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Excellence in coaching: the art and skill of elite practitioners

This article is shared by Player Development Project

Charles S. Nash, John Sproule, and Peter Horton

The big idea

Albert Einstein was said to have said this about the nature of research: “If we knew what it was we were doing, it wouldn’t be called ‘research,’ would it?”  And so, it goes.  Researchers try to figure out creative ways to answer the questions they ask themselves, knowing all along they have no idea what they are doing.  Not knowing in advance provides the go-juice to power the research process.

Sometimes it is best to simplify the research process by asking significant others to answer the question they themselves (the researchers) are asking.  Presumably there are others who are “in the know.”  In this study, the three researchers do just that.  “What is coaching expertise?” is their question.  With the help of ten hands-down “expert” coaches, they investigate the rationale underlying the decision-making process of coaching experts (as represented by these ten).

The training session is the core of any coach’s art and skill.  Hence, it is the practices of elite coaches in the design and conduct of training sessions where we see not only the critical thinking skills, but also the context for practice preparation, execution, monitoring, and evaluation.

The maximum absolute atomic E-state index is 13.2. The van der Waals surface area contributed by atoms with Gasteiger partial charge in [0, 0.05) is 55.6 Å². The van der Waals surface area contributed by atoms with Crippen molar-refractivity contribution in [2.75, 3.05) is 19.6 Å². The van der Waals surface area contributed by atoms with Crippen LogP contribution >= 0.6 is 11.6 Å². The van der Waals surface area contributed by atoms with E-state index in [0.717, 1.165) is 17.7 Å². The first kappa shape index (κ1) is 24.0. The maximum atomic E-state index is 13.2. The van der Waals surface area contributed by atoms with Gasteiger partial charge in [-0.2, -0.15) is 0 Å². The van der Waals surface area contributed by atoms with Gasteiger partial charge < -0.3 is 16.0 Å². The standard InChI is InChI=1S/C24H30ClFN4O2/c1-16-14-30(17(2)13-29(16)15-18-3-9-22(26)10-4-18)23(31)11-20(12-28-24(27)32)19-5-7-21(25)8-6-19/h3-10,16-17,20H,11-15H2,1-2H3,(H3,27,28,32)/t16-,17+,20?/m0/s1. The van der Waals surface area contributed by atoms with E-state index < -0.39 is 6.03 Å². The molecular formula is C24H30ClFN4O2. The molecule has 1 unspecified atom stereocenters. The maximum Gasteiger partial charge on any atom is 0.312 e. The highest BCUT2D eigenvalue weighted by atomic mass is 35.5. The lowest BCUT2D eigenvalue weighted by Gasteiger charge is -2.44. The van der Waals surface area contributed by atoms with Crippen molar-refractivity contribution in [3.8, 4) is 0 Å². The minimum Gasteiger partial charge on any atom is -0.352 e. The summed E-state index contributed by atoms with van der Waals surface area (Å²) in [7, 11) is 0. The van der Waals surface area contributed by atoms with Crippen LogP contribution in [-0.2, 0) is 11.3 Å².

• Interviewing ten high performance, expert coaches from eight different sports revealed significant similarities in their coaching philosophy and practice.
  • Four themes emerged from these semi-structured interviews:
    • the long term approach
    • the authentic coaching environment
    • creating a learning environment
    • the quality and quantity training sessions
  • These coaches are committed to an ingrained patience to prepare and develop athletes over one to four years, not simply preparing them for the next upcoming performance.
  • Integrating elements of actual competition in training sessions is an example of creating an authentic coaching environment.
  • Helping athletes learn to learn how to make more informed decisions and think creatively in training sessions greatly improves their ability to think creatively and make informed decisions in competition.
  • This issue of quality versus quantity is age-old. A few of these coaches emphasize intensity of training practices to blur the lines between quality and quantity.
  • Since principles of deliberate practice are not typically included in coach-education programs, these expert coaches independently gained their coaching prowess either experientially or intuitively.

The research

Design and method of the study